Charting a New Way Forward, Together
I am thrilled to introduce the inaugural edition of New Meridian’s monthly newsletter, The Prime. We’ve designed this publication to be a platform for exploring how states, districts and educators are using high quality assessments and data-informed instruction to improve student outcomes.
We chose this name because, just as the Prime Meridian itself is broadly accepted as a reliable and valid reference point for navigation, high-quality assessments enable students, families, and educators to set a course toward readiness for success in school, career and life.
Two years ago, the PARCC states announced they were embarking on a wholly new approach to assessment design and development: Building on the foundations of their work as a consortium, these states were making a hard pivot toward a bold new vision for flexible collaboration that preserved the benefits of shared content development — industry-leading quality, educator involvement, economies of scale — while allowing them the independence and flexibility they needed to design their own custom state tests.
As a lifelong entrepreneur, I find this new approach compelling: Every year, states spend millions of scarce education dollars developing new custom tests that assess what virtually every state agrees are the same skills needed to be prepared for college or a 21st century career. Our new approach gives states all the benefits of a custom test without the cost and time required for custom content development. States now have the flexibility to design their own test (including adaptive designs) and to work with their own test development and administration vendor while taking advantage of a shared pool of high-quality, secure test content. (They may also choose to license the PARCC test, or versions of it, which has been validated by research and peer review as the highest quality assessment design available on the market.)
This new flexible approach has been born out of years of refinement to the PARCC states’ working together and reflects their emerging understanding of states’ needs for both flexible custom design and efficient economies of scale. No one has done this before, but this approach promises to significantly disrupt the traditional state testing industry: States working together flexibly to develop and share high-quality test content contributed to a secure, central repository, which they can then license flexibly at much lower cost than they could develop individually. New Meridian is proud to support this work and to now make this shared content available to all states and their assessment vendors.
As we work with states that are innovating and developing new approaches to assessment and data-informed instruction, we will share insights from the field, promising practices, and informed commentary here in The Prime. I look forward to your joining us as we chart these new pathways together toward the future.
Examining how states and systems are rethinking education, assessments and accountability to improve student outcomes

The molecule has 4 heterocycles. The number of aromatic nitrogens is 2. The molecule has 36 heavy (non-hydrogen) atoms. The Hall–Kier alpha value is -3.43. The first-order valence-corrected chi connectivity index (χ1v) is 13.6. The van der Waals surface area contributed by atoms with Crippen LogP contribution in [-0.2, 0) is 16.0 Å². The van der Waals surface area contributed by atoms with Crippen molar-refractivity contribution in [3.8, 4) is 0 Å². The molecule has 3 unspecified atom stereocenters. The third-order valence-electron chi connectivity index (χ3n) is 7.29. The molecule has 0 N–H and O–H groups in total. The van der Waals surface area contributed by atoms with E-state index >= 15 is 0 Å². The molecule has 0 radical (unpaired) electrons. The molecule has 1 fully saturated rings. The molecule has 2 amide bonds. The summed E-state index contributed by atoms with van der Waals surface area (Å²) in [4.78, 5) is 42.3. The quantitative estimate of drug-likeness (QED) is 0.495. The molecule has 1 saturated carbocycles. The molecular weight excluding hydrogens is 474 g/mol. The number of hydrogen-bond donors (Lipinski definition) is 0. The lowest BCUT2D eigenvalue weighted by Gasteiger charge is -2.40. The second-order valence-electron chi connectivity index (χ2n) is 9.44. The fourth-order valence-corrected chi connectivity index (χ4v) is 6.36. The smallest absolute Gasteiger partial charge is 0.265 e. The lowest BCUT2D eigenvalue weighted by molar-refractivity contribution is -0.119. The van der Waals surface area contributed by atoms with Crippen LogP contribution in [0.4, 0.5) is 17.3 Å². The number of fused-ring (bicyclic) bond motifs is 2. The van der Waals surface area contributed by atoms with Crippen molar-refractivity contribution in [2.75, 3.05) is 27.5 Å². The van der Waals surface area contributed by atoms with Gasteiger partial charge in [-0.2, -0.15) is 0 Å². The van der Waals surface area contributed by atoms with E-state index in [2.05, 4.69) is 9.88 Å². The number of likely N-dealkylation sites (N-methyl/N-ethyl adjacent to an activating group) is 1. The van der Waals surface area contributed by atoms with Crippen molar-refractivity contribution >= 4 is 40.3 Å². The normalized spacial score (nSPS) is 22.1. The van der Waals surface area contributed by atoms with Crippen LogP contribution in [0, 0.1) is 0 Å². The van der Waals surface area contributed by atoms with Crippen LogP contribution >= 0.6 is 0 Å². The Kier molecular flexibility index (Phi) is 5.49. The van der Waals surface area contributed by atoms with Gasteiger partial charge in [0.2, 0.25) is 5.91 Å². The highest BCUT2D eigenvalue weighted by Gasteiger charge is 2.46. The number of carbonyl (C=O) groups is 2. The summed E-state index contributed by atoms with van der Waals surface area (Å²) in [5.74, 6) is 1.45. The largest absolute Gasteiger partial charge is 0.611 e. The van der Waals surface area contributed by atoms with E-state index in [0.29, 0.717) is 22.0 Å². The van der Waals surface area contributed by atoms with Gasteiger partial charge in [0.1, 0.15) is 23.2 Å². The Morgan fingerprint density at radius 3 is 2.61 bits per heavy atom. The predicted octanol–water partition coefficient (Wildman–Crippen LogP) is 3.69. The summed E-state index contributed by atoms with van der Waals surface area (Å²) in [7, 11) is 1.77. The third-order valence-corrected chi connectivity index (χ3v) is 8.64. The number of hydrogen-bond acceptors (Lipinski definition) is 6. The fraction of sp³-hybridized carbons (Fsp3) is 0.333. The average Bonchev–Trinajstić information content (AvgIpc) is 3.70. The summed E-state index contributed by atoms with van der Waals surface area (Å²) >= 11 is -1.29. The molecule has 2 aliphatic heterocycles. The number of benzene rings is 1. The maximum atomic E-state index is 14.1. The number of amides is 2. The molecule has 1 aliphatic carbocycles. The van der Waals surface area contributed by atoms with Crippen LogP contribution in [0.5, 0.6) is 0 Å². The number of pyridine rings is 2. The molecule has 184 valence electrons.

Aided by Data, Illinois Charts a Bold Path Toward Equity
At 33, Lebron James is broadly considered the best basketball player in the world. Some regard him as the greatest of all time. What is striking, however, is that in his 16th season, he’s arguably playing his best basketball ever – something analysts say is a result of his legendary work ethic, his growth mindset, and commitment to continue to learn about his craft.
Last week, Illinois unveiled a new statewide, growth-based accountability system predicated on the belief that everyone – no matter their level of subject-matter proficiency – has room for improvement.
“We value growth – even growth of students in high achieving schools,” says Rae Clementz, Director of Assessment and Accountability at the Illinois State Board of Education (ISBE).
The new system is the product of a Herculean effort on the part of ISBE officials to solicit stakeholder engagement and incorporate public input as it worked to achieve compliance with the Every Student Succeeds Act (ESSA), a national education law that gave states wide, new flexibility in determining how to best prepare students for success after high school.
ISBE held over 100 listening and engagement sessions. It made three drafts of the plan publicly available while providing numerous opportunities for public comments. The result, say state officials, is a blueprint that reflects Illinois values.
“Equity is the frame through which we view all our work,” says Clementz. “Stakeholders wanted a system that was fair and non-punitive” while providing critical support needed to help students meet the state’s rigorous academic standards.
Illinois has 852 school districts. Only Texas and California have more. Due to historical funding formulas, disparities in funding across these districts are real. Some schools are operating at funding levels that are roughly half of what is considered adequate; others are funded at levels 200% above adequacy.
The end goal, say policymakers, is to create a more equitable system by accurately identifying the state’s lowest-performing schools, and then directing additional support toward them.